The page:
When events mega-company LiveNation approached Philadelphia design firm EwingCole about transforming the former Ajax Metal Company into a 3,000-person music venue and entertainment complex, it was a daunting proposition.

Today, $36 million later, that vision—the Fillmore Philadelphia—is a reality. But when designer Shannon Noon and architect Craig Schmitt first toured the building, erected in 1893, it was little more than a ruin. Once a foundry, last used to store munitions in the wake of World War II, the roof had long since caved when LiveNation acquired the site in 2012. Graffiti was everywhere. It was winter, and icicles hung from the interior.

“Excuse my language, but I thought, ‘Are you . . . crazy?’” Schmitt said in jest while speaking at a recent ULI Philadelphia event. “But this company took a vision and a lot of work . . . and got it done.”

There were other obstacles along the way to a product that is today one of the city’s most popular music destinations. Interior walls and industrial chimneys were suited for casting metal, not the flow of concertgoers or bar patrons. The roof was too low to accommodate the main stage and had to be raised. Neighbors were anxious about parking, and there were zoning overlays and stormwater management issues.

There also were the demands of their client, who now operate six Fillmore-branded venues across the United States, with a seventh on the way in New Orleans. Modeled off the iconic 1960s venue in San Francisco—which LiveNation acquired in 2007—the company has sought to marry the chandelier-and-psychedelia aesthetic of that theater with the local culture of other cities as the chain has expanded.

On a ULI Philadelphia–organized tour of the sprawling complex, Noon and Schmitt highlighted an “Instagrammable” version of Richard Indiana’s iconic “LOVE” sculpture, which sits adjacent to Philadelphia City Hall, tweaked to read “LIVE.” The box-office area is adorned with string lights overhead, reminiscent of blocks in south Philadelphia, which are sometimes festooned with Christmas lights by neighbors. Behind the venue’s bar is a massive rendition of the Betsy Ross flag formed from a collage of old Fillmore posters.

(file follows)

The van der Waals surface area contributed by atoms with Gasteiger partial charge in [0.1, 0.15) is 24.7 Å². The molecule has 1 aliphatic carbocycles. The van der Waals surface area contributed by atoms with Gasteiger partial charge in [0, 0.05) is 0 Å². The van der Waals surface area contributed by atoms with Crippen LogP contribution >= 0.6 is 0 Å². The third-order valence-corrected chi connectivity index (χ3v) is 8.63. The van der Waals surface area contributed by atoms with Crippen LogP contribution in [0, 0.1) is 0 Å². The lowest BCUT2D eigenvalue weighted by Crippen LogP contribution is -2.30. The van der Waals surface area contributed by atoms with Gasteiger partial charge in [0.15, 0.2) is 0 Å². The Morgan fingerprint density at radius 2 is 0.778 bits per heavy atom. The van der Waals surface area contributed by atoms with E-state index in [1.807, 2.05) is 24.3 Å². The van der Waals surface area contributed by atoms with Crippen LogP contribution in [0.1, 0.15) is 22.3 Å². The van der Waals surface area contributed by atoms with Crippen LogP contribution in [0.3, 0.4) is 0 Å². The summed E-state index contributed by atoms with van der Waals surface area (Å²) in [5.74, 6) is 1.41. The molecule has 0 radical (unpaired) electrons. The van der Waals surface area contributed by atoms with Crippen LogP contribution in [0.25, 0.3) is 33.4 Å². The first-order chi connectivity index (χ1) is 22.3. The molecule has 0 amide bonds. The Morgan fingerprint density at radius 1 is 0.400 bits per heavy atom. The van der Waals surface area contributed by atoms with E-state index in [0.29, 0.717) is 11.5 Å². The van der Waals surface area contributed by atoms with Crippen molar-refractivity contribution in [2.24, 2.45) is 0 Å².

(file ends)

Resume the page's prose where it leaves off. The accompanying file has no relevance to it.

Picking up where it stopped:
To that end, they also tried to preserve the character of the building itself. They salvaged and repurposed old loading doors to serve as the foundation for the main bar, turned an obtrusive chimney and steel girders into design elements, and left in place some of the old graffiti scrawled across interior walls.

“Philadelphia is also a gritty city,” Noon said. “So these were great finds. There were a lot of architectural elements to draw from and we tried to preserve as much of the existing structure as we could. . . . We had grit galore here.”

They went even further, designing and stenciling faux ghost signs to add character to blank walls, exposing structural beams long covered over by plaster and other materials.

LiveNation selected EwingCole because they had experience with distressed sites: They had worked with the promoter on restoring a venue on Long Island that was damaged during Hurricane Sandy.

There also were some tailwinds. The project was greased with historic tax credits. Despite concerns about parking and noise, some local neighbors and politicians alike were also eager to see a colossal blight removed from their community.

They were also joined by a team of LiveNation’s in-house designers and architect Janice Woodcock, of Woodcock Design, whom local developer Michael Samschick had hired to develop a vision for the site after he bought the Ajax property back in 2006.

A zoning case over the site would eventually head to state court, but ultimately developers agreed to include a 500-spot parking area with the larger project—the land around the Fillmore also hosts a brewery, distillery, bowling alley, comedy club, and restaurant.

Woodcock said the concession was needed to make such a large and ambitious project come to life. But, perhaps a sign of growing urban centers and declining car use, the lot is rarely full—most customers come from the nearby El train or in Uber.

“Many people don’t drive,” she said. “This is an urban site.”